BARBARA OLSHANSKY: I think that’s really the critical point here. Because the government really has been saying, both in Hamdi’s case and Padilla’s case and in the case of the people in Guantanamo, that a lot of the reason for the detention, if not solely for those people that are Americans in prison as enemy combatants, that this was investigatory detention. What the Supreme Court did say in no uncertain terms is we don’t have that in this country. We never have that. It’s never been acceptable. It’s not acceptable now. So, by releasing him, it is really — you’re right, an admission that they held him for those unlawful, unconstitutional purposes. That’s the reason for this release, that they want him to sign. The government is basically admitting by releasing him now that it was holding him for investigation only, and that it didn’t plan to charge him. They said the same thing with Padilla.

JUAN GONZALEZ: And the reason for trying to exact a promise from him not to sue, it seems to me, would be to prevent another trial situation where they would have to respond and provide information or evidence as to why they originally held him in the first place?

BARBARA OLSHANSKY: Yeah. I think that’s what’s going on now. I think under the minimal due process requirement that the court found is necessary here, that he has to go before a neutral decision-maker and he has the right to put on evidence. The government felt it couldn’t meet any case to basically support its decision to detain him. So, the thought of having to defend against a lawsuit where they would basically have to admit that they held him for an unlawful purpose I think is abhorrent. They’re trying to cut their close losses. I think one of the things that’s interesting is that they chose to do this to Mr. Hamdi, while they gave John Walker Lindh the right to go into criminal trial. That meant all of those rights that were denied Hamdi were given to John Walker Lindh.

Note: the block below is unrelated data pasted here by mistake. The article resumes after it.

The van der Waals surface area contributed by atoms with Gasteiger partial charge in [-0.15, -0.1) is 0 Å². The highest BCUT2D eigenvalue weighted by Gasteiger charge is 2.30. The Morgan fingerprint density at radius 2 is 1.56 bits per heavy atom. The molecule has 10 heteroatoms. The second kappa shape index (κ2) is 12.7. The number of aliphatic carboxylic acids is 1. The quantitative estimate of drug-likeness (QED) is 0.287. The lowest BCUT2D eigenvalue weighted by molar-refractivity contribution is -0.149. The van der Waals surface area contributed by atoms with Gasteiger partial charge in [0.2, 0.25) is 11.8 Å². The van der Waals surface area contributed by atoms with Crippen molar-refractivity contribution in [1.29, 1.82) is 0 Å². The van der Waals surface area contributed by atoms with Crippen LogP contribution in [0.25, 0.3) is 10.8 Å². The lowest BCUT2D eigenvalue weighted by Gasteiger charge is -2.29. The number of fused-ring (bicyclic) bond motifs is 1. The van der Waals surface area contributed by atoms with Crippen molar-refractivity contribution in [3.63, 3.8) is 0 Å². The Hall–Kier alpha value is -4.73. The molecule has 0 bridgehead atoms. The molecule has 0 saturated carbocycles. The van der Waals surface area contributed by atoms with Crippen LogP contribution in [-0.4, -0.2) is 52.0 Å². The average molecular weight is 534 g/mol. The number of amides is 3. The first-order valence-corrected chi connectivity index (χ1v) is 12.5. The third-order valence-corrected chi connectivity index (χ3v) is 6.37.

AMY GOODMAN: What’s the difference between them?

BARBARA OLSHANSKY: Well, I think that is an interesting question. Both were alleged to have held a gun and been in or around the battlefield in Afghanistan. John Walker Lindh was raised and grew up in the United States. Yaser Hamdi grew up in Saudi Arabia. I think, you know, John Walker Lindh is the son of American parents. Yaser Hamdi is not. Drawing that conclusion, it really seems to me to have like all of the earmarkings of a discriminatory treatment, and I think that is what people have been saying that a lot of the war on terror is unfortunately very closely tied to a war on Arabs and people of the Muslim faith. I think that is how it’s being interpreted around the world.

AMY GOODMAN: Of course, John Walker Lindh was Muslim. He had converted.

BARBARA OLSHANSKY: Right.

AMY GOODMAN: We’re talking to Barbara Olshansky with the Center for Constitutional Rights. When does it look like Hamdi will be released?

BARBARA OLSHANSKY: According to the deal, they have asked Judge Dumar, Frank Dunham the public defender and the government have asked Judge Dumar to put off the next hearing for 21 days so they can hammer this deal out. My guess is that they’re pretty close to a deal and they’ll be able to do this within the next couple of weeks, and then I imagine that he will be released very soon after.

AMY GOODMAN: Barbara Olshansky with the Center for Constitutional Rights.